A quick look into the Swedish censorship laws, from the early days of film up until 2011 when the laws changed completely.
Few Swedish documentaries interest me but since this one deals with something as close to me as film and censorship, I figured it would be worth a watch. Especially now that I've lately went through some forgotten Swedish cult classics. It's impossible as a film fan in Sweden to not have heard about this documentary simply because it was about censorship, and then later became censored itself. It aired on TV, and then it was gonna be available online for streaming, but they decided to air it two more times instead and keep it away from streaming because kids could watch it. That irony made a few headlines and it was talked about. And it was when I talked to Rickard Gramfors of Klubb Super 8 about that I decided to look it up.
It quickly goes through the different eras and what was cut at the time. It has a short runtime which is why everything flows by so quickly. It features such films as "Trädgårdsmästaren" (the first ever Swedish film to be banned here, directed by legendary director Victor Sjöström), "Sökarna", "Thriller - A Cruel Picture", "Exponerad", "The Texas Chainsaw Massacre", "Cape Fear" and so on. Most films they go through are stuff we've heard about before, which is understandable because the program needs to work for everyone watching, but I think it would've worked a lot better as a series of episodes focusing on each era. I wanted to know more about the reasoning behind some cuts, maybe go through even more films that were cut, and so on.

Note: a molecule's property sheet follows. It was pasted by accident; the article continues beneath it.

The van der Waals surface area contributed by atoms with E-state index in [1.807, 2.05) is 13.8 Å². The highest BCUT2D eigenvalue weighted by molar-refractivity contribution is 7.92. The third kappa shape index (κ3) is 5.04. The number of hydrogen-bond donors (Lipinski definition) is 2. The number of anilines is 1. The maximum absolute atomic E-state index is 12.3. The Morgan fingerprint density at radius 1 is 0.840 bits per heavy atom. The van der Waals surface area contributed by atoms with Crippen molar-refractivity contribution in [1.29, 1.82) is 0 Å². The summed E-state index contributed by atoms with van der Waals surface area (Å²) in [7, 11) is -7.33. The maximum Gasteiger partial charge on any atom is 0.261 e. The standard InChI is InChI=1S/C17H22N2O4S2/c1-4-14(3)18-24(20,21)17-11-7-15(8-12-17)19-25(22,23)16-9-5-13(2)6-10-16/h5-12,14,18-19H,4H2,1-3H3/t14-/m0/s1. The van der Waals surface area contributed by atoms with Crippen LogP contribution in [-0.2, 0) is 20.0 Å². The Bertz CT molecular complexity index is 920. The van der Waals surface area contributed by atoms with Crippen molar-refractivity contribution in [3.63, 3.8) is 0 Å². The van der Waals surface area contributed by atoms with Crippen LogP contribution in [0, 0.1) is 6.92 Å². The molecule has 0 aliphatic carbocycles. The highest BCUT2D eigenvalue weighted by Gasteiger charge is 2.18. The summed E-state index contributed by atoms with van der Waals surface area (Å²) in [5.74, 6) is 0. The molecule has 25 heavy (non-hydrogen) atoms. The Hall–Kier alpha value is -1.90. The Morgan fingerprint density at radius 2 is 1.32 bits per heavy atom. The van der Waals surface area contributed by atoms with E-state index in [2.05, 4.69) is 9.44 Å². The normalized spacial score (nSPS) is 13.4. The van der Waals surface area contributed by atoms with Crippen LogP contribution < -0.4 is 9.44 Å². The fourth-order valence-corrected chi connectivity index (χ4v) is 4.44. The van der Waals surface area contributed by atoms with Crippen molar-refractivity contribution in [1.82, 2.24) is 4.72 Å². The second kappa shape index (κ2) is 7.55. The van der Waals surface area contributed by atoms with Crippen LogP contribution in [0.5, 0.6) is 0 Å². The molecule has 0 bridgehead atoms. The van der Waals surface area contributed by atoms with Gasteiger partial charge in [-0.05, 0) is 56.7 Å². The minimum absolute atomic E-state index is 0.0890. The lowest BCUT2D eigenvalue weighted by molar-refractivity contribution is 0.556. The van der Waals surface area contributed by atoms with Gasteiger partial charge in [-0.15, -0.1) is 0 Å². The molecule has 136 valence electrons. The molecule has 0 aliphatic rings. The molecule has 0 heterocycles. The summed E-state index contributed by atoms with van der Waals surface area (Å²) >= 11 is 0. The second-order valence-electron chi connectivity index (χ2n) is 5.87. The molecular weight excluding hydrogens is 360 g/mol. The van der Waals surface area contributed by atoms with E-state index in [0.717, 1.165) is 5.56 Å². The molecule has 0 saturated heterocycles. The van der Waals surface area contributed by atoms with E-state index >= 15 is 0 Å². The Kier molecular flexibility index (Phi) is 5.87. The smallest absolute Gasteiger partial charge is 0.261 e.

The people they interview range from the people behind the cuts, to people involved in the movies (it was pleasant to watch the interview with Christina Lindberg, even though I've heard the stories a few times now) and some other guys that just know a lot about the culture (Rickard from Klubb Super 8, a member from the band Sator, etc). Then of course it features scenes of the now classic Studio S-program about video violence.
The runtime really limited the documentary a lot and even though I liked it I think it just barely scratches the surface. But it's a fun watch, it has some great archived clips such as the video store inspector who questions a clerk about sadistic porn films and asks him if he imports weird things to customers. There was also a bit with an artist who had edited together an arthouse project with all the cuts that have been made in Sweden into just one film, with a runtime of over 50 hours, called "Magic Bullet" (would be cool to watch, but no way I would get through all of it). Recommended to fellow Swedes because it's interesting to listen to some of the absurd discussions and go through archived footage from 100 years ago up until now. The censoring of the documentary on SVT's streaming page is a shame, but mostly for Peter Normark who was hired to make this. I'm sure those who wanted to watch it did. If you still wanna watch it, there are means for that as well.
NOTE: The ratings in this review are based on the movie footage shown, which is both pornography and gore. Effects is left blank.